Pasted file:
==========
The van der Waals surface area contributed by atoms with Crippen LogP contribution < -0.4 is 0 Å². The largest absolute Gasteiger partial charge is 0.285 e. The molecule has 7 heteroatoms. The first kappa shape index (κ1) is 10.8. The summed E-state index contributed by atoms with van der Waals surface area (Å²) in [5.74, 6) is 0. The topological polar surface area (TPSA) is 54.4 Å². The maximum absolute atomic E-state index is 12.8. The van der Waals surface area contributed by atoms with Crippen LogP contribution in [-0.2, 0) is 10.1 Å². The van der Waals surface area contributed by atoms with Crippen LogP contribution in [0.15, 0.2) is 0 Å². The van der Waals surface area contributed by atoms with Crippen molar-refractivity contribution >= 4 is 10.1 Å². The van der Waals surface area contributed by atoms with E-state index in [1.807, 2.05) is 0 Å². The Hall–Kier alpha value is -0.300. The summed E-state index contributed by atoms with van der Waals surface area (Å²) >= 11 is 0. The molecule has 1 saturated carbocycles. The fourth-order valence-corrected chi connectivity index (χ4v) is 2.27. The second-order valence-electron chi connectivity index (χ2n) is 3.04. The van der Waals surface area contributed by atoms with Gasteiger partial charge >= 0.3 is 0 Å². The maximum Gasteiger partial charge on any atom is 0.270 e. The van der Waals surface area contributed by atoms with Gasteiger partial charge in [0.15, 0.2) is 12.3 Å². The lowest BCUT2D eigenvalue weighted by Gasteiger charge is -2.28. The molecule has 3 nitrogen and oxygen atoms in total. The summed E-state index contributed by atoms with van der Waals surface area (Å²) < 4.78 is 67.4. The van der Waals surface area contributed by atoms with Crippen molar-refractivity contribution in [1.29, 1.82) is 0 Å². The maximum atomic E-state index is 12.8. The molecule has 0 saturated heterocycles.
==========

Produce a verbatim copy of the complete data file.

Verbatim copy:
The van der Waals surface area contributed by atoms with Crippen LogP contribution < -0.4 is 0 Å². The largest absolute Gasteiger partial charge is 0.285 e. The molecule has 7 heteroatoms. The first kappa shape index (κ1) is 10.8. The summed E-state index contributed by atoms with van der Waals surface area (Å²) in [5.74, 6) is 0. The topological polar surface area (TPSA) is 54.4 Å². The maximum absolute atomic E-state index is 12.8. The van der Waals surface area contributed by atoms with Crippen LogP contribution in [-0.2, 0) is 10.1 Å². The van der Waals surface area contributed by atoms with Crippen LogP contribution in [0.15, 0.2) is 0 Å². The van der Waals surface area contributed by atoms with Crippen molar-refractivity contribution >= 4 is 10.1 Å². The van der Waals surface area contributed by atoms with E-state index in [1.807, 2.05) is 0 Å². The Hall–Kier alpha value is -0.300. The summed E-state index contributed by atoms with van der Waals surface area (Å²) >= 11 is 0. The molecule has 1 saturated carbocycles. The fourth-order valence-corrected chi connectivity index (χ4v) is 2.27. The second-order valence-electron chi connectivity index (χ2n) is 3.04. The van der Waals surface area contributed by atoms with Gasteiger partial charge >= 0.3 is 0 Å². The maximum Gasteiger partial charge on any atom is 0.270 e. The van der Waals surface area contributed by atoms with Gasteiger partial charge in [0.15, 0.2) is 12.3 Å². The lowest BCUT2D eigenvalue weighted by Gasteiger charge is -2.28. The molecule has 3 nitrogen and oxygen atoms in total. The summed E-state index contributed by atoms with van der Waals surface area (Å²) < 4.78 is 67.4. The van der Waals surface area contributed by atoms with Crippen molar-refractivity contribution in [1.29, 1.82) is 0 Å². The maximum atomic E-state index is 12.8. The molecule has 0 saturated heterocycles.